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Why Grexit would not help Greece - debunking the myth of exports

Guntram B. WOLFF
Director, Bruegel

For Guntram B. WOLFF's full bio,

The genie is out of the bottle: Europe is again discussing the possibility of Greece leaving the euro. With it, the debate has re-emerged regarding whether this would be helpful or not for Greece and whether there would be contagion to other euro area countries. The big questions are, of course, how the Greek financial system would survive an exit with a debt restructuring; how long it will take until Greece regains access to financial markets; and how big the benefit of a debt restructuring is given the relatively low interest load. The absence of external help would be a further factor weighing on Greece. All of these factors speak clearly against an exit from the point of view of Greece but I will not discuss them in detail here.

Instead, I want to focus on the claim that Greece needs to exit in order to devalue and in order to regain competitiveness so that it can grow again. This point has again been made prominently by Professor Hans-Werner Sinn of Ifo Institute in Munich.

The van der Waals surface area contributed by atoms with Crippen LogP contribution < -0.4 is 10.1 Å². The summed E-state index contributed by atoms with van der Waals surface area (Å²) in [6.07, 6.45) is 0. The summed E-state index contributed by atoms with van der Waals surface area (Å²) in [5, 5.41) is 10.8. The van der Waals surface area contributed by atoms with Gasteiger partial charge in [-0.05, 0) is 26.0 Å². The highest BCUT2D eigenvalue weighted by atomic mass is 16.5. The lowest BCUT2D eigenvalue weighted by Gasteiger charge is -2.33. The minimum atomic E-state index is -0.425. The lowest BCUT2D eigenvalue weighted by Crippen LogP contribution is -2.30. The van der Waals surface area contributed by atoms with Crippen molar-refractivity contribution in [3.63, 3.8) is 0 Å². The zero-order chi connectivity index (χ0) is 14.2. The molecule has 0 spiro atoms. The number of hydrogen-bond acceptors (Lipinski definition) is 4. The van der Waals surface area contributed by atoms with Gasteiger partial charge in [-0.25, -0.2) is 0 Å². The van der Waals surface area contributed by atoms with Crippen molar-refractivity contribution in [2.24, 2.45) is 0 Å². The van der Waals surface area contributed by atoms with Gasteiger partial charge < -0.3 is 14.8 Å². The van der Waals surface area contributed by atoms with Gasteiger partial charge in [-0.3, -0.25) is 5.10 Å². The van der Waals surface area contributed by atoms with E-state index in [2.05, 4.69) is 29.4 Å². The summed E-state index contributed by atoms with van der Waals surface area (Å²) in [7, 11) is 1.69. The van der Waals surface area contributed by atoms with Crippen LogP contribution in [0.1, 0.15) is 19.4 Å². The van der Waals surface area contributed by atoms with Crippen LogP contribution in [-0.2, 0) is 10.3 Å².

So what do the data tell us? Greece, Ireland, Portugal and Spain all had very significant adjustments of their current accounts since 2007 from high deficits to close to balance or surplus. However, the composition of the adjustment has been very different (see chart below). In Ireland, Spain and Portugal, the largest part of the adjustment came from an increase in exports. All three countries have therefore managed to change their production structures and substantially increased exports. This is a desirable and healthy way of adjusting, which also shows that it was not primarily a demand compression that drove the external adjustment in these three countries. Also in Italy, the increase in exports was larger than the decrease in imports.